BICKNELL — Several weeks after opening bids for the walking track repaving project at South Side park, city officials here have decided to start over.
Board of Works members opened three preliminary quotes for the work in mid-December. Huey Excavating of Sandborn submitted a quote for $33,000, Bicknell-based Kerns Excavating had a quote for $51,000, and Milestone Contractors of Bloomington provided a $54,000 quote.
The lowest bid was looking to be the frontrunner, but Mayor Thomas Estabrook said this week that officials found out there might be a problem with that bid.
“The lowest bid had problems with his asphalt subcontractor and that was not going to work out for him like he initially thought,” Estabrook said of Huey Excavating's bid.
Due to those circumstances and the fact that the other two quotes were much higher in price, the board decided to reject all three bids and start over.
Estabrook said he and engineer John Sprague will work together on the project specifications to “see how we want to work that out.”
“We do still plan to push forward with this,” the mayor said. “We're just trying to make sure we get it done the best way we can.”
The track at South Side was first paved in the 1980s and it has held up pretty well. But officials say there's a need for an upgrade that would entail a complete reconstruction of the track; the current asphalt would come out, contractors would put down rock sub-grade with new asphalt laid on top of it.
The board also on Monday renewed agreements with the Indiana Housing and Community Development Authority's Blight Elimination Program that allows the city to spend the remainder of the grant money it received from the state.
During former Mayor Jon Flickinger's term, Bicknell was awarded a $415,000 grant that was used to raze 17 blighted houses. In January of last year, the city was awarded another $215,000 to tackle a fresh set of houses.
That pool of money swelled when officials found out in May that there was still $125,000 leftover from the first round of blighted-home demolitions. The state told the city it could spend the remaining funds if it could get more properties folded into the program.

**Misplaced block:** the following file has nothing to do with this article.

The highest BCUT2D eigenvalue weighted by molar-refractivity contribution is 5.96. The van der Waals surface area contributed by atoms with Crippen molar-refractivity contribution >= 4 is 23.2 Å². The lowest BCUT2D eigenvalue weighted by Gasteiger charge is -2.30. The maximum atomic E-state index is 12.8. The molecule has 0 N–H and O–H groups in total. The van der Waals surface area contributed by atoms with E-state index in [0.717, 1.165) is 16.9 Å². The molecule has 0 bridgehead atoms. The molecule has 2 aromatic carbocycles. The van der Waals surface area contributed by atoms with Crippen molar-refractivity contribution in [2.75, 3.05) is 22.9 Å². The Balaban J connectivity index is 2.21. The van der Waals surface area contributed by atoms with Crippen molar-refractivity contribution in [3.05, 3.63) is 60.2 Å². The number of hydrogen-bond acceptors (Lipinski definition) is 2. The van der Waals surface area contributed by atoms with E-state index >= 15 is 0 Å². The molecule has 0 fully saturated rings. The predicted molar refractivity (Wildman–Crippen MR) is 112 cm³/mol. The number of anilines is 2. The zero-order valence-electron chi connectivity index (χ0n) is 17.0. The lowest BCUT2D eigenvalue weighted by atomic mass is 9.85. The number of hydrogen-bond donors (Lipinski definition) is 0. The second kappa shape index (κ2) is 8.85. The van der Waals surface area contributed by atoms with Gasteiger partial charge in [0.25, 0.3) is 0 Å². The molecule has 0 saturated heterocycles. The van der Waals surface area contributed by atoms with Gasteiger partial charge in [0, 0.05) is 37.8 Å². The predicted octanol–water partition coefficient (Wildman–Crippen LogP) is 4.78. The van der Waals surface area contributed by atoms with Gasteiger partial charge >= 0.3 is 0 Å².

“We are closer to getting all the properties we need in place,” Estabrook reported this week, noting that officials are working on securing purchase agreements for several abandoned houses. “So hopefully by the time we're doing roads this year, we're doing houses, too.”
Estabrook also noted that the board authorized the sale of obsolete vehicles, mostly patrol cars that city police don't need anymore as well as some old city trucks.
Officials are seeking sealed bids from anyone interested in purchasing them. Board members will open bids on Jan. 12.
There wasn't much new business to come before the city council this week.
Estabrook said the conversation continues about how to add a new fire truck to the city's fleet. Fire chief Tom Houghland presented information about companies he's been talking with and their proposed models, and Estabrook hopes he and Houghland will soon have the list narrowed down to what equipment they want and what the approximate price might be.
Estabrook could then present that information to the council and figure out the best way to finance the new addition.
“Hopefully we'll be a bit closer come the February meeting,” the mayor said.
Another conversation that's continuing, Estabrook said, focuses on the idea of rolling full-time, non-police city employees into the state's Public Employees' Retirement Fund program.
A lot of “good, positive conversation” has been generated among city employees regarding when they'd be able to access money, what the city's contribution would be and what all this might mean for employees' paychecks, Estabrook said.
“PERF will have their actuarial survey done in February. Between now and the end of May, we have to make a decision on entering PERF so we can begin on July 1,” Estabrook said. “I was pleased with where the conversation went.
“Other than our police officers, there's never been a retirement plan for our full-time employees and that's something we really hope to change.”
In other council news, Butch Byrer was re-elected council president.